Tuesday, March 13, 2018

I Ran 100 Days Straight on the Run Streak and This is What I Learned

I woke up in an uncomfortable bed and in the unfamiliar surroundings forgot where I was that morning. I was in Houston staying overnight in a hotel in preparation for a one-day blog conference. I made the five-hour drive (should have been four) from Dallas the night before. I drove into town and the hotel was in a neighborhood that didn't give me warm fuzzy feelings about safety. As I passed liquor stores and strip clubs, I pulled into the hotel parking lot, quickly parked my car and checked into my (thankfully, clean) room.

I inquired about the gym at the front desk because I knew the next morning was a milestone. That morning in Houston would be my 100th day straight on the run streak. The front desk clerk informed me that the gym may not operational because they had a problem with the only treadmill. She thinks a screw fell off and the gym was closed for repairs. "It may be open by the morning" she offered.

This made me a little nervous. I knew for my 100th day on the run streak I would have to get it done early in the morning because I had a full-day blog conference ahead of me and then a four to five-hour drive back to Fort Worth. Since the neighborhood wasn't run-friendly, I prayed to the treadmill Gods to fix my treadmill before the morning. I had put in 99 days of running, I couldn't miss this one.

The run streak is a commitment to run at least one mile a day. On rest days you at least run one slow mile. I have participated in these with Runner's World several times over the years. They have both a summer run streak and a winter run streak which last approximately 40 days each.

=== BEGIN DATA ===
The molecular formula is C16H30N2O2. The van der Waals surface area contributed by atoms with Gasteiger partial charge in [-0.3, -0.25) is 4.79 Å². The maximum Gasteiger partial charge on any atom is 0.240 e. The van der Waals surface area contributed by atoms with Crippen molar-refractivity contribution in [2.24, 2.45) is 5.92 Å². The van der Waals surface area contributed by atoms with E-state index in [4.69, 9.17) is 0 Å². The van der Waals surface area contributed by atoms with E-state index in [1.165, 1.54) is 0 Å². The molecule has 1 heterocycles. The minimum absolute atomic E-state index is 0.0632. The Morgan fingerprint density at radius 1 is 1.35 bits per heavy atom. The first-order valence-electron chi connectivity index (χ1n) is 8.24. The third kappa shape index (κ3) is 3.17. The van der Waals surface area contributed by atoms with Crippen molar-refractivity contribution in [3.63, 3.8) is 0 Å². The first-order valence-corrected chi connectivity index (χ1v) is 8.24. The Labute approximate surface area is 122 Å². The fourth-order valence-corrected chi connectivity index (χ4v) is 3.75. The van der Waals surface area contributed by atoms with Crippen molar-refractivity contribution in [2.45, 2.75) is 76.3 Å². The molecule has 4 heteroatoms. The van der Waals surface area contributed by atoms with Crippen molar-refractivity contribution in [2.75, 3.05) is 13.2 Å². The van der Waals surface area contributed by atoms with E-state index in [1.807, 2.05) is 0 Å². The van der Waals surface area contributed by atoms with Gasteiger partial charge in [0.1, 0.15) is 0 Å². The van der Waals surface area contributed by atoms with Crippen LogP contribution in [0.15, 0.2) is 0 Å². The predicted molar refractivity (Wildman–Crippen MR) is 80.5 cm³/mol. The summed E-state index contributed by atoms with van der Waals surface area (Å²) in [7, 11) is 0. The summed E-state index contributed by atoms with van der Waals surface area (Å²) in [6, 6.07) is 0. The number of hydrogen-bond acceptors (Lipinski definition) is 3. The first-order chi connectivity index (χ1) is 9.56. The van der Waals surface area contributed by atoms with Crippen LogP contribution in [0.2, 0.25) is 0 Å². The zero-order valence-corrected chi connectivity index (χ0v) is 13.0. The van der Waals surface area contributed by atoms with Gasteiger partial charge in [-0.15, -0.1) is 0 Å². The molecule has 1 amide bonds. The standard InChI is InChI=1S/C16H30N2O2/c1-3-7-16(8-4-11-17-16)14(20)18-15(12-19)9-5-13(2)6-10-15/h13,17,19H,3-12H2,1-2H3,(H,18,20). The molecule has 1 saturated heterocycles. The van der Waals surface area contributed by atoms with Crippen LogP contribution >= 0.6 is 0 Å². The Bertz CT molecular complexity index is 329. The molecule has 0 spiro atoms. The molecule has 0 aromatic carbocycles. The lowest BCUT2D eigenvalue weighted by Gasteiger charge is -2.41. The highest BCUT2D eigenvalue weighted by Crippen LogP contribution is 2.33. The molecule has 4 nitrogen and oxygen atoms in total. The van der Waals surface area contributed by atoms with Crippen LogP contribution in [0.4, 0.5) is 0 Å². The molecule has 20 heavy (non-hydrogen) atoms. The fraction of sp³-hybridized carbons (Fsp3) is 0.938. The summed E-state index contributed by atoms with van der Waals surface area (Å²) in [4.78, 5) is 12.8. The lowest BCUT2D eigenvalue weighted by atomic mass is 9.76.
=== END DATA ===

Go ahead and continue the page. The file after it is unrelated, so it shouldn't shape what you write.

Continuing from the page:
This Thanksgiving Hubby and I decided to do the winter run streak with Runner's World, which meant we were committing to run at least one mile a day between Thanksgiving and New Year's day. The Fort Worth Turkey Trot was the first day of our streak.

day one at the Fort Worth Turkey Trot

Once the 40 days were up and the official run streak ended, Hubby wanted to keep going. Maybe we were on a New Year's Resolution high, but it seemed like a good idea at the time. Let's keep running at least one mile a day throughout the new year. So we kept running. Every day. Most days on the streets. Sometimes on the treadmill. Sometimes at the track. At night. In the dark. When it was cold. In the drizzling rain. When we were tired. When we didn't feel like it. Together. Separately. On Vacation. Some fast miles. A lot of slow miles. All running. Never missed a day.

We joined the 2018 Running Streak Challenge group on Facebook where we post our runs every day to keep us motivated and accountable. There are 43 members of the group who post their runs and encourage us. The moderators even keep a spreadsheet to keep track of all the miles.

But there I was in Houston dreading a broken treadmill with a loose screw. Maybe I was the one with the loose screw since I was freaking out about missing this run.

I woke up that morning on the 100th day of the streak, swiped my room card into the gym door handle and everything look operational...except the TV and the random clock on the wall. The treadmill was clunky and unstable. My treadmill at home in the Shred Shed is much nicer. I didn't care. I stared at the TV fuzz, tried not to look at the clock on the treadmill and pounded out a mile for my 100th day on the run streak. Less than ten minutes later I was done. I ran 100 days in a row. What did I learn?

my 100th day on the run streak


I am a running coach and one thing I always tell my clients is to make sure that they are scheduling proper rest and recovery days. It's as important as the workouts. Our body adapts (gets stronger and faster) during the rest period after the workout, not during the workout itself. Rest is essential for maximum performance and to reach your full potential. So was I telling my clients to do one thing and then doing something else myself?